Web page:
This was followed by tribes settling in the area during the Iron Age. Following the Roman conquest of Britain in AD 43, the aboriginal Catuvellauni submitted and adapted to the Roman life. Saint Alban, a Romano-British soldier, took the place of a Christian priest and was beheaded on Holywell Hill, his martyr's cross of a yellow saltire on a blue field is reflected in the flag and coat of arms of Hertfordshire as the yellow field to the stag or Hart representing the county. He is the Patron Saint of Hertfordshire. With the departure of the Roman Legions in the early 5th century, the now unprotected territory was invaded and colonised by the Anglo-Saxons. By the 6th century the majority of the modern county was part of the East Saxon kingdom; this short lived kingdom collapsed in the 9th century, ceding the territory of Hertfordshire to the control of the West Anglians of Mercia. The region became an English shire in the 10th century, on the merger of the West Saxon and Mercian kingdoms. A century William of Normandy received the surrender of the surviving senior English Lords and Clergy at Berkhamsted, resulting in a new Anglicised title of William the Conqueror before embarking on an uncontested entry into London and his coronation at Westminster.
Hertfordshire was used for some of the new Norman castles at Bishop's Stortford, at King's Langley, a staging post between London and the royal residence of Berkhamsted. The Domesday Book recorded the county as having nine hundreds. Tring and Danais became one—Dacorum—from Danis Corum or Danish rule harking back to a Viking not Saxon past; the other seven were Braughing, Cashio, Hertford and Odsey. The first shooting-down of a zeppelin over Great Britain during WW1 happened in Cuffley; as London grew, Hertfordshire became conveniently close to the English capital. However, the greatest boost to Hertfordshire came during the Industrial Revolution, after which the population rose dramatically. In 1903, Letchworth became the world's first garden city and Stevenage became the first town to redevelop under the New Towns Act 1946. From the 1920s until the late 1980s, the town of Borehamwood was home to one of the major British film studio complexes, including the MGM-British Studios. Many well-known films were made here including the first three Star Wars movies.
The studios used the name of Elstree. American director Stanley Kubrick not only used to shoot in those studios but lived in the area until his death. Big Brother UK and Who Wants To Be A Millionaire? have been filmed there. EastEnders is filmed at Elstree. Hertfordshire has seen development at Warner Bros. Studios, Leavesden. On 17 October 2000, the Hatfield rail crash killed four people with over 70 injured; the crash exposed the shortcomings of Railtrack, which saw speed restrictions and major track replacement. On 10 May 2002, the second of the Potters Bar rail accidents occurred killing seven people.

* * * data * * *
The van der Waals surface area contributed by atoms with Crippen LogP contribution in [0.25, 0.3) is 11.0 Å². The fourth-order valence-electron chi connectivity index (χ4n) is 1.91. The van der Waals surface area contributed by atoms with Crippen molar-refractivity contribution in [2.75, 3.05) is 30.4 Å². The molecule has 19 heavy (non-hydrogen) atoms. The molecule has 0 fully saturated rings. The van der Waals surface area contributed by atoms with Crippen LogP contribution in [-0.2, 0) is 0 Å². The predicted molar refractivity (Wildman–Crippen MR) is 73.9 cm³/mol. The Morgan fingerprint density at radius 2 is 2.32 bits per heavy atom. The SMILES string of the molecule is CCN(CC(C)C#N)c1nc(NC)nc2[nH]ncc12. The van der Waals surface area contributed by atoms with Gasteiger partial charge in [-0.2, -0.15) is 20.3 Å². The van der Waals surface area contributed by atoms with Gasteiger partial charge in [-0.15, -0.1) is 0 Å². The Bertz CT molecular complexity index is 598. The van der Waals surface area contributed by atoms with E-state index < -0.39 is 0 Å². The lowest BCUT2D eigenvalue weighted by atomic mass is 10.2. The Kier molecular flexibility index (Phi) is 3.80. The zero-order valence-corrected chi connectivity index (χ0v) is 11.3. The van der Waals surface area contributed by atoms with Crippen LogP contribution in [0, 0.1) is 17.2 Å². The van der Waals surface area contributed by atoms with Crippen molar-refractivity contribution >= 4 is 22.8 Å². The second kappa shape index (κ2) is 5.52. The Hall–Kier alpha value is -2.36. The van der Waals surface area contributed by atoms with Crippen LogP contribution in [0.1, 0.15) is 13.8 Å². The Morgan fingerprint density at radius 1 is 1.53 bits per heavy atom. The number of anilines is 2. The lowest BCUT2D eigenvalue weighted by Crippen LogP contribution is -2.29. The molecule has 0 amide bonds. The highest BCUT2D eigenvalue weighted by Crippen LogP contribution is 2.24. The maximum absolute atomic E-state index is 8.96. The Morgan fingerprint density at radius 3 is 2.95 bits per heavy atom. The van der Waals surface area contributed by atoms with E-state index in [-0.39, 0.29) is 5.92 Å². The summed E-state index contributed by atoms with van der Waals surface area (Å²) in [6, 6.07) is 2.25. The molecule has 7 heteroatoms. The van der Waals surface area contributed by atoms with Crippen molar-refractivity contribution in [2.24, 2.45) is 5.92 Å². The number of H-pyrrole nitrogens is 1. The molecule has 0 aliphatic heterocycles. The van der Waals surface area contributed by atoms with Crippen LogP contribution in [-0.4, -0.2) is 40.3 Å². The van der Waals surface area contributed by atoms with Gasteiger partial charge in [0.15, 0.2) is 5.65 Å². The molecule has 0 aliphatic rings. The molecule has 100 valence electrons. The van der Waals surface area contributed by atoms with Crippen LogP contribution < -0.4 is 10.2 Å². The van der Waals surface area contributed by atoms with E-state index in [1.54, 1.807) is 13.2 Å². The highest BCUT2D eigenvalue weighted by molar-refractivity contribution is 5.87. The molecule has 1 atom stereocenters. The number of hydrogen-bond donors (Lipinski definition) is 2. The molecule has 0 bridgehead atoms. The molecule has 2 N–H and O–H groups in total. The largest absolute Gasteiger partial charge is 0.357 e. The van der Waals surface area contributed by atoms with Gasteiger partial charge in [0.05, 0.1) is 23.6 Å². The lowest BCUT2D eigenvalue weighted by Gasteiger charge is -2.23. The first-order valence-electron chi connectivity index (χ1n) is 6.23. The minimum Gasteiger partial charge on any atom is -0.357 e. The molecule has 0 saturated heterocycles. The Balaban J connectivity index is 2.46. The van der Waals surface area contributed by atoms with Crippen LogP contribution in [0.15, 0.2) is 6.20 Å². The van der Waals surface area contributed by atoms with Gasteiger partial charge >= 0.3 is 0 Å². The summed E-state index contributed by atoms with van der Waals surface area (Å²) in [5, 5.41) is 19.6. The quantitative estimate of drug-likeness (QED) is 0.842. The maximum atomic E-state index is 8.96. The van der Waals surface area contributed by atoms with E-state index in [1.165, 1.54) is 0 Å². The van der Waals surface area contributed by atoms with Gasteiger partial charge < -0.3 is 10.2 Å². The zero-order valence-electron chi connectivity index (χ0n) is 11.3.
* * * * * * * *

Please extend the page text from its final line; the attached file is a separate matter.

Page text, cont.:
International Court of Justice
The International Court of Justice sometimes called the World Court, is the principal judicial organ of the United Nations. It settles legal disputes submitted by states and gives advisory opinions on legal issues referred by authorized U. N. organs and specialized agencies. Through its opinions and rulings, the ICJ serves as a source of international law; the ICJ is the successor of the Permanent Court of International Justice, established by the League of Nations in 1920 and began its first session in 1922. After the Second World War, both the League and the PCIJ were dissolved and replaced by the United Nations and ICJ, respectively; the Statute of the ICJ draws from that of its predecessor, the latter's cases remain valid opinio juris. All members of the U. N. are party to the ICJ Statute. The ICJ comprises a panel of 15 judges elected by the General Assembly and Security Council for nine-year terms, it is seated in the Peace Palace in The Hague, making it the only principal U. N. organ not located in New York City.
Its official working languages are French. Established in 1945 by the UN Charter, the court began work in 1946 as the successor to the Permanent Court of International Justice; the Statute of the International Court of Justice, similar to that of its predecessor, is the main constitutional document constituting and regulating the court. The court's workload covers a wide range of judicial activity. After the court ruled that the United States's covert war against Nicaragua was in violation of international law, the United States withdrew from compulsory jurisdiction in 1986 to accept the court's jurisdiction only on a discretionary basis. Chapter XIV of the United Nations Charter authorizes the UN Security Council to enforce Court rulings. However, such enforcement is subject to the veto power of the five permanent members of the Council, which the United States used in the Nicaragua case; the ICJ is composed of fifteen judges elected to nine-year terms by the UN General Assembly and the UN Security Council from a list of people nominated by the national groups in the Permanent Court of Arbitration.